Occasionally when you read the news, you get a real window into what some of the everyday opponents of equality are thinking. Reading this Volunteer TV report was one of those moments:
"I don't think it's an institution I want to support," said one man who wished to remain anonymous. He said he hopes gay marriage isn't in Tennessee's
future. "I don't want to sit there and pay for a lifestyle," he said.
We'll leave aside the vexing question of where it is this man thinks he's supposed to sit while he's paying for someone else's marriage--some sort of gay waiting room?--but it occurs to me that some people probably think that, since marriage equality would require government action, it must necessarily cost money.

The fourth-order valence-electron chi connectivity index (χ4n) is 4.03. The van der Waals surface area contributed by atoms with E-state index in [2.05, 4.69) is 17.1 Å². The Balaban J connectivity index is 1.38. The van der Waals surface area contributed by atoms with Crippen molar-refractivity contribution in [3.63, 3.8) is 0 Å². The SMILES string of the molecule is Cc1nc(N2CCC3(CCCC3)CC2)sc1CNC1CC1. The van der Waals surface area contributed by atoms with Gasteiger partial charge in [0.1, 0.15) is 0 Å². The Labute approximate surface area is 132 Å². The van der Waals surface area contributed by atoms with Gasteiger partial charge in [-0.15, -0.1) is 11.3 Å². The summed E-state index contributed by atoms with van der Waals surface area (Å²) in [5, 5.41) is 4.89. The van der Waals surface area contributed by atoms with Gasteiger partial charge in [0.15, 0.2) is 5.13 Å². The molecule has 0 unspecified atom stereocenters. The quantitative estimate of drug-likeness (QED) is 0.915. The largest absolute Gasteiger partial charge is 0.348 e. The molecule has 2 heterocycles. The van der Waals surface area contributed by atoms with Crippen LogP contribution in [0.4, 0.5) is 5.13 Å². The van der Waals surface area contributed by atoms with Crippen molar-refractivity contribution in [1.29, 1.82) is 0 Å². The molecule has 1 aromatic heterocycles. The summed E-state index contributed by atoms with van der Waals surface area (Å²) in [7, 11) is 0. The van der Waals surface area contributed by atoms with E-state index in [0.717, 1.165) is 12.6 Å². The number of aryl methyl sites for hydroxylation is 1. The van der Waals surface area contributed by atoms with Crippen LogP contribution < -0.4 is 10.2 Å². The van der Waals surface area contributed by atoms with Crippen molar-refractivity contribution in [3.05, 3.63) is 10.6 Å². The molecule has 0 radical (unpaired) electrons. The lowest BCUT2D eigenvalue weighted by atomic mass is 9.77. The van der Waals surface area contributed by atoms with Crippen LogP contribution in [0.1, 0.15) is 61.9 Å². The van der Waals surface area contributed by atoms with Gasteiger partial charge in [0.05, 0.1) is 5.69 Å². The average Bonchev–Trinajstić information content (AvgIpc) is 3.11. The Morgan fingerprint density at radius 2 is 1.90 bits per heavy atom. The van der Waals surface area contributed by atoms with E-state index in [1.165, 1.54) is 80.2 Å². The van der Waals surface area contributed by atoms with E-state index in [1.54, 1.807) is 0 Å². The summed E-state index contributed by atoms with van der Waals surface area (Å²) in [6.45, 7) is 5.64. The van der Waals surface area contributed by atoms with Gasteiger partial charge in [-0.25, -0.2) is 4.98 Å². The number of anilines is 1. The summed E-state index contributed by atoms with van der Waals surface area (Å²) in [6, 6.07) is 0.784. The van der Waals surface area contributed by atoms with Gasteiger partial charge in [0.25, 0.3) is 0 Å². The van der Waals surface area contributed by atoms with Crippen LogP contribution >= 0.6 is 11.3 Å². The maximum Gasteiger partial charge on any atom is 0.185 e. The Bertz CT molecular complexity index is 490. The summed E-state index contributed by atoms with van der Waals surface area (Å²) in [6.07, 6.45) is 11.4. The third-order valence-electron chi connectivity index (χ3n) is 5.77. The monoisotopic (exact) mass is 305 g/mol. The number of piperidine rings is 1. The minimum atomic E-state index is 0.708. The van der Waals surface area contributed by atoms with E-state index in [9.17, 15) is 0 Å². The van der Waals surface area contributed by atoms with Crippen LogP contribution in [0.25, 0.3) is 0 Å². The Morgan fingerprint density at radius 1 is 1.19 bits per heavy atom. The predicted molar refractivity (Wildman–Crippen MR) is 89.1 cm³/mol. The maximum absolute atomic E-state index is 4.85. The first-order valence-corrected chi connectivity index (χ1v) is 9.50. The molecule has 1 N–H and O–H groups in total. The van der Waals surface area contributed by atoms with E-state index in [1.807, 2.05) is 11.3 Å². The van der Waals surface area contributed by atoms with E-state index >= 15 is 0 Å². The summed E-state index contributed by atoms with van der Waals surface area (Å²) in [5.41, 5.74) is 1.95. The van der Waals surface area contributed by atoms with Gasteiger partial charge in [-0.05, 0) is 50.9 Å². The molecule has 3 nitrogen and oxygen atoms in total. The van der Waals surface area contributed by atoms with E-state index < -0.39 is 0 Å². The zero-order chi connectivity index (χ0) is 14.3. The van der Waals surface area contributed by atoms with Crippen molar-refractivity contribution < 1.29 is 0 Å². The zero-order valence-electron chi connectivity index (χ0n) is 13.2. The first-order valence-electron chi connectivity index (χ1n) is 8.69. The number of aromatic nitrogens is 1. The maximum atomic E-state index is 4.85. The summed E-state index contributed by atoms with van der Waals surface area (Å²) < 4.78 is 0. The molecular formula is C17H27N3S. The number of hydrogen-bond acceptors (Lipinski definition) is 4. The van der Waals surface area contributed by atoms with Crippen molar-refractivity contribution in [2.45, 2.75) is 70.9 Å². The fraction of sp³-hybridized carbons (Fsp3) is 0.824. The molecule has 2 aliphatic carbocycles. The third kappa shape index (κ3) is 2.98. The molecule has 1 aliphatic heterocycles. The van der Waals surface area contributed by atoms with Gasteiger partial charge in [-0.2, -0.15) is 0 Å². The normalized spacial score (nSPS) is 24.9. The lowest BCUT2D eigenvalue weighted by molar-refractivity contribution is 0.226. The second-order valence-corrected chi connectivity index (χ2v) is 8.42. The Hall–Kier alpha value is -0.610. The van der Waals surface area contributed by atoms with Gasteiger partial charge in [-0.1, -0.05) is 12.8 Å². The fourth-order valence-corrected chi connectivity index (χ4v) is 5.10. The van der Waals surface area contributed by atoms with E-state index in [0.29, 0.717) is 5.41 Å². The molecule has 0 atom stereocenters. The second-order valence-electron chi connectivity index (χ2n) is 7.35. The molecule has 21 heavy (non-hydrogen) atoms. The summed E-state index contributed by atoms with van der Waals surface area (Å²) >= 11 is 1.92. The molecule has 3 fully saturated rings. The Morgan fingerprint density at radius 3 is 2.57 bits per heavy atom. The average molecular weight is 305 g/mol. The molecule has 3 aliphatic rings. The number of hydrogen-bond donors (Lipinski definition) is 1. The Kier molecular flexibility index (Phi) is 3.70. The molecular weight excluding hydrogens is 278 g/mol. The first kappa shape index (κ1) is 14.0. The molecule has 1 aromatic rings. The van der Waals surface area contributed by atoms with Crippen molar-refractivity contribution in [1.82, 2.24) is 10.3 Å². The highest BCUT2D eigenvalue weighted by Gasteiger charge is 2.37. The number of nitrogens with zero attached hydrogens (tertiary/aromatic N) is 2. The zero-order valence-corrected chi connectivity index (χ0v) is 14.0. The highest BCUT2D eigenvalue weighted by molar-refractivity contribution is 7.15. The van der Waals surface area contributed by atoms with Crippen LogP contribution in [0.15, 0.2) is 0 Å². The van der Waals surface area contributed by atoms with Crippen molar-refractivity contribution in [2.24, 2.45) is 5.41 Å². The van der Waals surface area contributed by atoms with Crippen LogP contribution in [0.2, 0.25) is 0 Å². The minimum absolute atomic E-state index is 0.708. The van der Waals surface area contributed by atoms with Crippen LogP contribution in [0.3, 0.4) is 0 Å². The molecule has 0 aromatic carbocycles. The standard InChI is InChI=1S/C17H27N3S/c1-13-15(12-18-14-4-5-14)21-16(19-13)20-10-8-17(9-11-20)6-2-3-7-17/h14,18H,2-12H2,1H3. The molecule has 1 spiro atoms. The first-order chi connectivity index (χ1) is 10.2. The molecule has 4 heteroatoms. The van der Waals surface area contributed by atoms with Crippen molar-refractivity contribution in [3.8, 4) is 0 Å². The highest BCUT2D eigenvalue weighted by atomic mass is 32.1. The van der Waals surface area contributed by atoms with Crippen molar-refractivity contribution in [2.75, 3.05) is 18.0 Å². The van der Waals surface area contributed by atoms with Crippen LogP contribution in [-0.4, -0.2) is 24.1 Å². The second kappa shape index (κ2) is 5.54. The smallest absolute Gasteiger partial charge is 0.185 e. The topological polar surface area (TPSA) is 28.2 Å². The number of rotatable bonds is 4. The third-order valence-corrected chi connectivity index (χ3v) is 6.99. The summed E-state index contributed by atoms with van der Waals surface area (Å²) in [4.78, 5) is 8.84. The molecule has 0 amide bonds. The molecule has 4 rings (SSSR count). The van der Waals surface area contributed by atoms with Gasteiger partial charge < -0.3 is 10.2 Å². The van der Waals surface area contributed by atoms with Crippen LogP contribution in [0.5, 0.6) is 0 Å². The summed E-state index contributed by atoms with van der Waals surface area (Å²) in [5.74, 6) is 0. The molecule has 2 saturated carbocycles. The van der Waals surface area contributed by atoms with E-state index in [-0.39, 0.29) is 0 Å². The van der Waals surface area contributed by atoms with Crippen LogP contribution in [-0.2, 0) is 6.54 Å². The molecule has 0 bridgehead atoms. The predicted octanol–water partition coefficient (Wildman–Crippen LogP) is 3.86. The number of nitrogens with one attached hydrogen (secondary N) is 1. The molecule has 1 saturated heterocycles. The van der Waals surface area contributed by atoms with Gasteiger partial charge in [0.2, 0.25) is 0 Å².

But anyone who gets over the fog of the idea of a same-sex marriage will remember that marriage is a source of revenue for the state. A marriage license is between $60 and $100, at least in Nashville, depending on whether you complete a premarital preparation course. Yes, marriage equality would be a direct source of revenue to the State of Tennessee. And studies indicate that it provides indirect economic benefits as well.
Oh, yeah, it's also the right thing to do.